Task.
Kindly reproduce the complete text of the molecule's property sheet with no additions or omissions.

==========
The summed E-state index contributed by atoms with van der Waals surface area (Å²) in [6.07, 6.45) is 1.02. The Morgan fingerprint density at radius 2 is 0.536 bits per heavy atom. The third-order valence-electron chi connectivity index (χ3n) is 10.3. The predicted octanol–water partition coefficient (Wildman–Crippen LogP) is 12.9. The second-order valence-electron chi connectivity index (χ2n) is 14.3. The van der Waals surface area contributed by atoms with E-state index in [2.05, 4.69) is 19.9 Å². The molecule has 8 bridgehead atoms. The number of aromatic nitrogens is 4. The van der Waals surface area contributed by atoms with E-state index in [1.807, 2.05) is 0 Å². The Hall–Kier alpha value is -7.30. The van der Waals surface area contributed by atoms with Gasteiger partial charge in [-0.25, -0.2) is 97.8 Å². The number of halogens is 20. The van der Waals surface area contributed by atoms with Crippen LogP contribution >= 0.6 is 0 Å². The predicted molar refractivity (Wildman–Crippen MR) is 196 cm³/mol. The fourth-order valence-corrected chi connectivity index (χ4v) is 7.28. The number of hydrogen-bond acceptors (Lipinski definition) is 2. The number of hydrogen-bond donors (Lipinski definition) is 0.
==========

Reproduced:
The summed E-state index contributed by atoms with van der Waals surface area (Å²) in [6.07, 6.45) is 1.02. The Morgan fingerprint density at radius 2 is 0.536 bits per heavy atom. The third-order valence-electron chi connectivity index (χ3n) is 10.3. The predicted octanol–water partition coefficient (Wildman–Crippen LogP) is 12.9. The second-order valence-electron chi connectivity index (χ2n) is 14.3. The van der Waals surface area contributed by atoms with E-state index in [2.05, 4.69) is 19.9 Å². The molecule has 8 bridgehead atoms. The number of aromatic nitrogens is 4. The van der Waals surface area contributed by atoms with E-state index in [1.807, 2.05) is 0 Å². The Hall–Kier alpha value is -7.30. The van der Waals surface area contributed by atoms with Gasteiger partial charge in [-0.25, -0.2) is 97.8 Å². The number of halogens is 20. The van der Waals surface area contributed by atoms with Crippen LogP contribution >= 0.6 is 0 Å². The predicted molar refractivity (Wildman–Crippen MR) is 196 cm³/mol. The fourth-order valence-corrected chi connectivity index (χ4v) is 7.28. The number of hydrogen-bond acceptors (Lipinski definition) is 2. The number of hydrogen-bond donors (Lipinski definition) is 0.